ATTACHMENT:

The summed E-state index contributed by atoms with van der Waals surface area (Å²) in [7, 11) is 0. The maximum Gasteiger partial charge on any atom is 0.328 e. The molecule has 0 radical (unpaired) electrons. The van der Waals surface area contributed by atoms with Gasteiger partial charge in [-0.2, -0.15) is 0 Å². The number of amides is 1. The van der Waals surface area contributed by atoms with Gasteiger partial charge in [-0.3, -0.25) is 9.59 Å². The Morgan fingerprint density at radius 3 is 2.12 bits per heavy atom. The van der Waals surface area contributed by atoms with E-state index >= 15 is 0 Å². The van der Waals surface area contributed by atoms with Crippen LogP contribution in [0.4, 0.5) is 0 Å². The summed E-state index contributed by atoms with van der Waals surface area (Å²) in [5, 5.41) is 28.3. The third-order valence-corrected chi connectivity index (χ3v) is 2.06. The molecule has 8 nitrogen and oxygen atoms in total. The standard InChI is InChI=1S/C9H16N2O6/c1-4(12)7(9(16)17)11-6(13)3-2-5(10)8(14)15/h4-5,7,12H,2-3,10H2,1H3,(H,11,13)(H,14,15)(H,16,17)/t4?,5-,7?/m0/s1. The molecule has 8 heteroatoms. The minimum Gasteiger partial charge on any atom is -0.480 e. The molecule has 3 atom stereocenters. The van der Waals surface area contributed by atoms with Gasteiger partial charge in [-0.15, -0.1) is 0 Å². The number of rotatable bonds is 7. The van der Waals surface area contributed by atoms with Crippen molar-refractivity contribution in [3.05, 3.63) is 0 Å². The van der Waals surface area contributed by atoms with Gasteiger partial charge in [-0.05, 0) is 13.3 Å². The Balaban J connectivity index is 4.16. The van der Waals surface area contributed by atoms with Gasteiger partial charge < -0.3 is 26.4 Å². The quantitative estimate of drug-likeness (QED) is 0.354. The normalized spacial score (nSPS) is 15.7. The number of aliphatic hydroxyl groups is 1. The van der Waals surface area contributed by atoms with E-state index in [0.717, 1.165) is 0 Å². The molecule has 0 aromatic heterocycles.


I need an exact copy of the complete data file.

The summed E-state index contributed by atoms with van der Waals surface area (Å²) in [7, 11) is 0. The maximum Gasteiger partial charge on any atom is 0.328 e. The molecule has 0 radical (unpaired) electrons. The van der Waals surface area contributed by atoms with Gasteiger partial charge in [-0.2, -0.15) is 0 Å². The number of amides is 1. The van der Waals surface area contributed by atoms with Gasteiger partial charge in [-0.3, -0.25) is 9.59 Å². The Morgan fingerprint density at radius 3 is 2.12 bits per heavy atom. The van der Waals surface area contributed by atoms with E-state index >= 15 is 0 Å². The van der Waals surface area contributed by atoms with Crippen LogP contribution in [0.4, 0.5) is 0 Å². The summed E-state index contributed by atoms with van der Waals surface area (Å²) in [5, 5.41) is 28.3. The third-order valence-corrected chi connectivity index (χ3v) is 2.06. The molecule has 8 nitrogen and oxygen atoms in total. The standard InChI is InChI=1S/C9H16N2O6/c1-4(12)7(9(16)17)11-6(13)3-2-5(10)8(14)15/h4-5,7,12H,2-3,10H2,1H3,(H,11,13)(H,14,15)(H,16,17)/t4?,5-,7?/m0/s1. The molecule has 8 heteroatoms. The minimum Gasteiger partial charge on any atom is -0.480 e. The molecule has 3 atom stereocenters. The van der Waals surface area contributed by atoms with Gasteiger partial charge in [-0.15, -0.1) is 0 Å². The number of rotatable bonds is 7. The van der Waals surface area contributed by atoms with Crippen molar-refractivity contribution in [3.05, 3.63) is 0 Å². The van der Waals surface area contributed by atoms with Gasteiger partial charge in [-0.05, 0) is 13.3 Å². The Balaban J connectivity index is 4.16. The van der Waals surface area contributed by atoms with Gasteiger partial charge < -0.3 is 26.4 Å². The quantitative estimate of drug-likeness (QED) is 0.354. The normalized spacial score (nSPS) is 15.7. The number of aliphatic hydroxyl groups is 1. The van der Waals surface area contributed by atoms with E-state index in [0.717, 1.165) is 0 Å². The molecule has 0 aromatic heterocycles.